On November 20, Amnesty International published a report detailing how Saudi women’s rights activists, arbitrarily arrested in a government crackdown earlier this year, have faced sexual harassment and torture during their interrogation. Citing three separate testimonies, the rights group said the detainees were held in solitary confinement and faced repeated electrocution and flogging, leaving some of them unable to stand or walk. One of the activists reportedly tried to take her own life repeatedly inside the prison.
Saudi Arabia has a long history of forcefully silencing women who dare to stand up to the kingdom’s unjust laws and patriarchal gender norms. Almost four decades ago in 1990, 47 brave Saudi women were harshly punished by the authorities for participating in a major driving-ban protest – they were arrested and their passports were taken away. Some of them were even sacked from their jobs or expelled from their schools.
But until recently, despite being abused, harassed and at times jailed, most Saudi women’s rights activists were managing to avoid the full force of the regime’s violence due to their high socioeconomic status. Their skin colour and religious and tribal identity were also playing a role in determining the level of abuse and harassment they were subjected once they were arrested. While undocumented female migrants and poor, underprivileged Saudi citizens were treated abominably in the kingdom’s prisons, Saudi activists from privileged backgrounds were being dealt with with relative restraint.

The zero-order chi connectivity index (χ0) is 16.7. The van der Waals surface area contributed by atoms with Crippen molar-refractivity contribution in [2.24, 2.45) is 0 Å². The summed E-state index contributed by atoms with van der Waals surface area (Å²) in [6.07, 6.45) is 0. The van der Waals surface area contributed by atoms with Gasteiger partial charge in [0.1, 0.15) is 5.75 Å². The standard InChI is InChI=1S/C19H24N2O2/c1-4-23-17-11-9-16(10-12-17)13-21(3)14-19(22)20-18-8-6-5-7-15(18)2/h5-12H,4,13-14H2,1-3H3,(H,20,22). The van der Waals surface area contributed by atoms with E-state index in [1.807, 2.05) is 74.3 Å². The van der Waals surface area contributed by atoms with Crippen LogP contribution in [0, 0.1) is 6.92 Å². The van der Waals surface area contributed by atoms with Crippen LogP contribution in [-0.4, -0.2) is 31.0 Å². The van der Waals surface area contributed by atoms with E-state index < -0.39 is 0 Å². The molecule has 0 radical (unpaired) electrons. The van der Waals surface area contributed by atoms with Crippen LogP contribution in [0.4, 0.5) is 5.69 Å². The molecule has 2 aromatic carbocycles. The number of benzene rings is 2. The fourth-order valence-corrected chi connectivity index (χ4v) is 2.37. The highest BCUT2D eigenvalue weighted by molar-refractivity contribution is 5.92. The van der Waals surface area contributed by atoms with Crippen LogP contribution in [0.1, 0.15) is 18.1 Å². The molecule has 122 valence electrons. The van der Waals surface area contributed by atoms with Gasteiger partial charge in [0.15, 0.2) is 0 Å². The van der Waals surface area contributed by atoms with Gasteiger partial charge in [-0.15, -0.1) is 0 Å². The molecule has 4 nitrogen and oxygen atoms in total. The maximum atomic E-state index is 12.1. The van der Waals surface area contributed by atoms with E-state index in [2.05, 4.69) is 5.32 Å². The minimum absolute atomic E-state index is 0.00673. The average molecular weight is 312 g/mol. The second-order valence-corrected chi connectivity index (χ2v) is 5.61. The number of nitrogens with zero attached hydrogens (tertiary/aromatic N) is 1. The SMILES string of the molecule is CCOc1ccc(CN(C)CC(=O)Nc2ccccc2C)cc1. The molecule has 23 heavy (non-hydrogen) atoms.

Amnesty International’s latest report, however, reveals that even a privileged background can no longer protect women’s rights activists from the brutality of the country’s current leadership.
This move towards indiscriminate oppression is a natural expansion of the kingdom’s de facto ruler Crown Prince Mohammed bin Salman‘s (MBS) one-dimensional approach to all forms of dissent and opposition.